Driving home from school one day, I passed a sight that smacked of Flannery O’Connor. In the drab parking lot of a storefront church was pitched a small white tent; within the tent sat a bearded man in a lawn chair; and beside the man was propped a sign that read “Need Prayer?” Save for this, the parking lot was empty, and the bearded man meditated in the calm shade of his tent and his solitude like a modern Jonah beneath his vine. I almost looked twice for a briefcase of Bibles or a rat-colored truck.
“If a human being were a machine . . . the work of the educator would be simply to adopt a good working system or set of systems. But the educator has to deal with a self-acting, self-developing being, and his business is to guide, and assist in, the production of the latent good in that being, the dissipation of the latent evil, the preparation of the child to take his place in the world at his best, with every capacity for good that is in him developed into a power.”
“How to help your students fall in love with classical education” is a common theme of the classical renewal’s spokesmen. “How to help them once they do” is a more rare, yet equally pressing, issue.
I have scruples against calling myself a Writer, capitalized, but I echo Augustine in “profess[ing] to be one of those who, by profiting, write, and by writing profit.” Never especially disciplined or consistent in my writing efforts, never attempting any grand projects, yet over the years I have accumulated piles of notebooks, loose papers, and flash drives full of words I felt compelled to write when met by beauty too strong to forget or thoughts too tangled to untie.
The English language is a minefield of buried metaphors. Take “buried metaphor,” for instance. Standard dictionary definitions treat the phrase as an abstract term, defining “buried metaphor” as a word or phrase that, though originally intended as a figure of speech, has been used so frequently that it now represents a specific concept without the figurative connotation.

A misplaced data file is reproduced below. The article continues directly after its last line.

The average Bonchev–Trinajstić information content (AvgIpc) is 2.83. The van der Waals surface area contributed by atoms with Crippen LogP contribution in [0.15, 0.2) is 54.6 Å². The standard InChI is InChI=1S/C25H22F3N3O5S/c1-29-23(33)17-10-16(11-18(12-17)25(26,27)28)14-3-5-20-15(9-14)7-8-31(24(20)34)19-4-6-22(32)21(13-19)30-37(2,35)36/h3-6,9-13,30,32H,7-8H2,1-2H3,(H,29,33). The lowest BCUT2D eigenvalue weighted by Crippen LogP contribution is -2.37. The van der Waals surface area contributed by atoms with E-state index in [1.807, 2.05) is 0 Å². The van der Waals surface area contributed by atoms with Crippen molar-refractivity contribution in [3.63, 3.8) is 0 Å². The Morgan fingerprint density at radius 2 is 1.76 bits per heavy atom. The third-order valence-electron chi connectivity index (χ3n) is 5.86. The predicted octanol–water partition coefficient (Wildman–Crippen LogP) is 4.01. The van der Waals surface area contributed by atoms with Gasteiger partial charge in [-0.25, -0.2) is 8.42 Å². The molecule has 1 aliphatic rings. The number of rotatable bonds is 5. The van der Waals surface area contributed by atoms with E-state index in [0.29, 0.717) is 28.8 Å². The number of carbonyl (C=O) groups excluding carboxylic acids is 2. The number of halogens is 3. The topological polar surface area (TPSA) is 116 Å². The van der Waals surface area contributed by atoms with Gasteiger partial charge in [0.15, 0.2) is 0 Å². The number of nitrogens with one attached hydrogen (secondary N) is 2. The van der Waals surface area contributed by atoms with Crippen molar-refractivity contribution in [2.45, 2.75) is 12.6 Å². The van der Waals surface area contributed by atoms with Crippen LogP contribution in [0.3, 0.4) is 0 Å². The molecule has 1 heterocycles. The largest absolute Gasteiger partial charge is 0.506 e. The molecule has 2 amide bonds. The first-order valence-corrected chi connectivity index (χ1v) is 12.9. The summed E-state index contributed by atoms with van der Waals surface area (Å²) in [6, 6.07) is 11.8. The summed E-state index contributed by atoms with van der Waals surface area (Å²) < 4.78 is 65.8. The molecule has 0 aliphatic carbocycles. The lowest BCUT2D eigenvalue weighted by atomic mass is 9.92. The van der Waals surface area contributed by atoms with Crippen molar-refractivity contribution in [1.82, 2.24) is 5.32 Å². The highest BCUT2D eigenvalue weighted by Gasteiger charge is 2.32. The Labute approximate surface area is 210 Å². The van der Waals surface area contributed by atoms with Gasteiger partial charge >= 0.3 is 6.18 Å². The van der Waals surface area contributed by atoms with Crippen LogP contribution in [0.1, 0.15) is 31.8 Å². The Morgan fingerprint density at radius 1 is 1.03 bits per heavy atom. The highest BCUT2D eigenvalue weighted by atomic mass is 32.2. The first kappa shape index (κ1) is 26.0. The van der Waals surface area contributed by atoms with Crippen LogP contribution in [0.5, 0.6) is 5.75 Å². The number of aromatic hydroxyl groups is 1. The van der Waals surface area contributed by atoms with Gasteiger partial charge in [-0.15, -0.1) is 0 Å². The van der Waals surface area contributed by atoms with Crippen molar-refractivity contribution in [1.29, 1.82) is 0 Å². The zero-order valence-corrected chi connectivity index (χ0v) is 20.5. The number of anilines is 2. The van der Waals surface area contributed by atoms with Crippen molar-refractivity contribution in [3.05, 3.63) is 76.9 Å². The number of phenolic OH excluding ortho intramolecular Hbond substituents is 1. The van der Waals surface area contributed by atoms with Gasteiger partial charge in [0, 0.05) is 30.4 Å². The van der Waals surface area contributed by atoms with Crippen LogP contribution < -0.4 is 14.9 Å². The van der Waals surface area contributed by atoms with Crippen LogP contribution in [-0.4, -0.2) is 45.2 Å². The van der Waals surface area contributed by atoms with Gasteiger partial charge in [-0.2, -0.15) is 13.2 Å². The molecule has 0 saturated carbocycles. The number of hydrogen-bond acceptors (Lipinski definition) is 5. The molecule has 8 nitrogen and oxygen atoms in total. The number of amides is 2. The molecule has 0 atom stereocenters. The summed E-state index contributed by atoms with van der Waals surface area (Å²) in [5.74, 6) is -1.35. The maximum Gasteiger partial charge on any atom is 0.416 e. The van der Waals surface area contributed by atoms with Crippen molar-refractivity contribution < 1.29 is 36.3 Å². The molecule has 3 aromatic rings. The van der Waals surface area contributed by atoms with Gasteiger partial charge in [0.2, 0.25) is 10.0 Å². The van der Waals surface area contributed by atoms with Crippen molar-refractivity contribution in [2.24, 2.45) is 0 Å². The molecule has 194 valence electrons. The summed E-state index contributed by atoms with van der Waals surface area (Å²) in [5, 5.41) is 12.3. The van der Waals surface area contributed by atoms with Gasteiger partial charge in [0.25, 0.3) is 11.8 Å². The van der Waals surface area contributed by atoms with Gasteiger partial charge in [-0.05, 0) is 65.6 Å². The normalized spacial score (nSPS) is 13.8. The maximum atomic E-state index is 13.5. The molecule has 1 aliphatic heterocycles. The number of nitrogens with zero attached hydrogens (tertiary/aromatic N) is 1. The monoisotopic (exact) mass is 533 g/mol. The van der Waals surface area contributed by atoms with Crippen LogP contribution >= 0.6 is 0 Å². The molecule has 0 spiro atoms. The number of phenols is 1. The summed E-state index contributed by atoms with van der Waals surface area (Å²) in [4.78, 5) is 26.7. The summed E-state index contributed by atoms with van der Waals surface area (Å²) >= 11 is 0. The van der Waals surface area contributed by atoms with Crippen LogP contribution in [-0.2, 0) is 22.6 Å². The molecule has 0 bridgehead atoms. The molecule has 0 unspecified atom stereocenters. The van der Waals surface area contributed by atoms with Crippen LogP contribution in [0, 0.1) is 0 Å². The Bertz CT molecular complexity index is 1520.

Not only does classic literature provide wisdom for life and virtue, but it also yields all the advice needed to plan the perfect vacation, as exemplifed in the following cursory survey.
If you don’t want surprise company upon your return, be sure to lock the doors and close up tight when you leave home. (Kenneth Grahame, The Wind in the Willows)
Choose a mode of transportation that feels “free and easy and comfortable,” preferably one that allows for plenty of stops along the way. (Mark Twain, The Adventures of Huckleberry Finn)
To begin, twenty theses on lawn mowing.
Lawn-mowing is a primary way to show respect and care for one’s neighbors, for the landscape of your yard is the view from their windows.
Being a good steward of the home God has entrusted one requires he mow his lawn, for that keeps it tidy and healthy.
The labor of mowing a lawn is labor for beauty and order.
Amongst the greatest gifts a classical school can bestow upon its students is the opportunity to become skilled in the use of words.
As a student, I earned spending money by tutoring rather than babysitting. As a teacher, I ventured into high school rather than elementary classrooms. After church on Sundays, I join lively conversations with my congregation’s teenagers, but end tongue-tied after a few minutes’ talk with the toddlers. Though I’ve certainly never sought to avoid the company of young children, circumstance and inclination have generally put me in that of older ones instead.
In George MacDonald’s fairytale-fable The Wise Woman, a little girl is put to a test in which she must complete a list of chores in the magical cottage of the Wise Woman. This little girl never stoops to do chores in her own home, but at the Wise Woman’s, she condescends to spend a day sweeping and tidying and tending the fire. Yet these acts of obedience do not make her more virtuous; on the contrary, they stir her “to think herself Somebody”—to become more vain, more haughty, more selfish. For, as MacDonald sagely observes,